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H.R. 988 (116th): NEAR Act of 2019

The text of the bill below is as of Jun 10, 2019 (Referred to Senate Committee). The bill was not enacted into law.



1st Session

H. R. 988


June 10, 2019

Received; read twice and referred to the Committee on Commerce, Science, and Transportation


To provide for a study by the National Academies of Sciences, Engineering, and Medicine examining the impact of ocean acidification and other stressors in estuarine environments.


Short title

This Act may be cited as the National Estuaries and Acidification Research Act of 2019 or the NEAR Act of 2019.



Congress finds the following:


Ocean acidification impacts human health, natural resources, and the environmental, economic, and recreational uses of the coastline.


The current understanding of ocean acidification impacts on estuarine ecosystems is inadequate to fully prepare and manage for changing environmental conditions in nearshore locations.


While pH can be measured with high precision and accuracy in open ocean environments, more understanding of the carbonate system in estuarine ecosystems is needed for precise and accurate measurements and observations.


The interaction of multiple stressors, including salinity, pH, temperature, sea level rise, and nutrient input, within estuarine ecosystems is inadequately understood for managing the health, economic, recreational, and environmental impacts driven by these interactions.


A better understanding is needed of how anthropogenic influences in coastal environments affect estuarine ecosystems.


More integration and coordination is needed among regional, national, and global environmental observations in estuarine environments, supporting prior investments in related topics such as nutrient loading, hypoxia, ocean acidification, and harmful algae bloom research and observational systems.


Study examining the impact of ocean acidification and other environmental stressors on estuarine environments


In general

Not later than 60 days after the date of enactment of this Act, the Secretary of Commerce shall make appropriate arrangements with the National Academies of Sciences, Engineering, and Medicine (referred to in this Act as the National Academies) under which the National Academies shall conduct a study that—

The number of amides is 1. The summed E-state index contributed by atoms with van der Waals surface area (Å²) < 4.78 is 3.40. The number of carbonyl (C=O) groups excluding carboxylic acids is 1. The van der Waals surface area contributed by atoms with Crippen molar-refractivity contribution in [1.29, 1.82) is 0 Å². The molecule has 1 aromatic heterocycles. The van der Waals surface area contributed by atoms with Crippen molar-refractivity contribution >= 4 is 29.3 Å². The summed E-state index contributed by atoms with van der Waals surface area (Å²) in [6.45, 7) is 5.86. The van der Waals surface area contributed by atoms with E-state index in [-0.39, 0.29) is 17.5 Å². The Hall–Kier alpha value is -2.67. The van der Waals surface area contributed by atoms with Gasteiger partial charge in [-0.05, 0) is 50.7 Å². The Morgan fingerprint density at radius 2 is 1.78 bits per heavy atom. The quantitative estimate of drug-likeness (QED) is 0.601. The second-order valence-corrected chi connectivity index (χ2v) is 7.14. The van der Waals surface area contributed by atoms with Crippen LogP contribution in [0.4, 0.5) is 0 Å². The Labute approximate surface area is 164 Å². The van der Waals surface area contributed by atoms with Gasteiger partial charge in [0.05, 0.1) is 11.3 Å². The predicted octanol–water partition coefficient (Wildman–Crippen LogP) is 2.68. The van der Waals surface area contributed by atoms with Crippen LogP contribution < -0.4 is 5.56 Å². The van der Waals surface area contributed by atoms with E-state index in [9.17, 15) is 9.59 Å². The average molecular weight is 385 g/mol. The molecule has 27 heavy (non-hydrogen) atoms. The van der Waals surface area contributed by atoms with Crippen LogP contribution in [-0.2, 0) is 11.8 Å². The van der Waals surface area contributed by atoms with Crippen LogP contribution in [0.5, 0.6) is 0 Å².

examines the existing science of ocean acidification in estuarine environments;


examines the challenges to studying ocean acidification and ocean acidification’s interactions with other environment stressors in estuarine environments;


provides recommendations for improving future research with respect to ocean acidification in estuarine environments; and


identifies pathways for applying science in management and mitigation decisions relating to ocean acidification in estuarine environments.


Contents of study

The study described under subsection (a) shall include—


the behavior of the carbonate system within estuarine environments;


the interactions of the carbonate system with other biotic and abiotic characteristics of estuarine ecosystems;


how environmental and anthropogenic changes or disturbances could affect abiotic and biotic processes within estuaries;


how estuarine biotic and abiotic processes will be affected under predicted environmental changes;


the current state of data collection, interpretation, storage, and retrieval and observational infrastructure of abiotic and biotic parameters in estuarine ecosystems;


the gaps that exist in understanding the socio-economic and health impacts of ocean acidification in estuaries;


future directions for scientific research; and


pathways for applying science in management and mitigation decisions.



In entering into an arrangement under subsection (a), the Secretary shall request that the National Academies transmit to Congress a report on the results of the study not later than 24 months after the date of enactment of this Act.


Authorization of appropriations

There are authorized to be appropriated to carry out this section $1 million.

Passed the House of Representatives June 5, 2019.

Cheryl L. Johnson,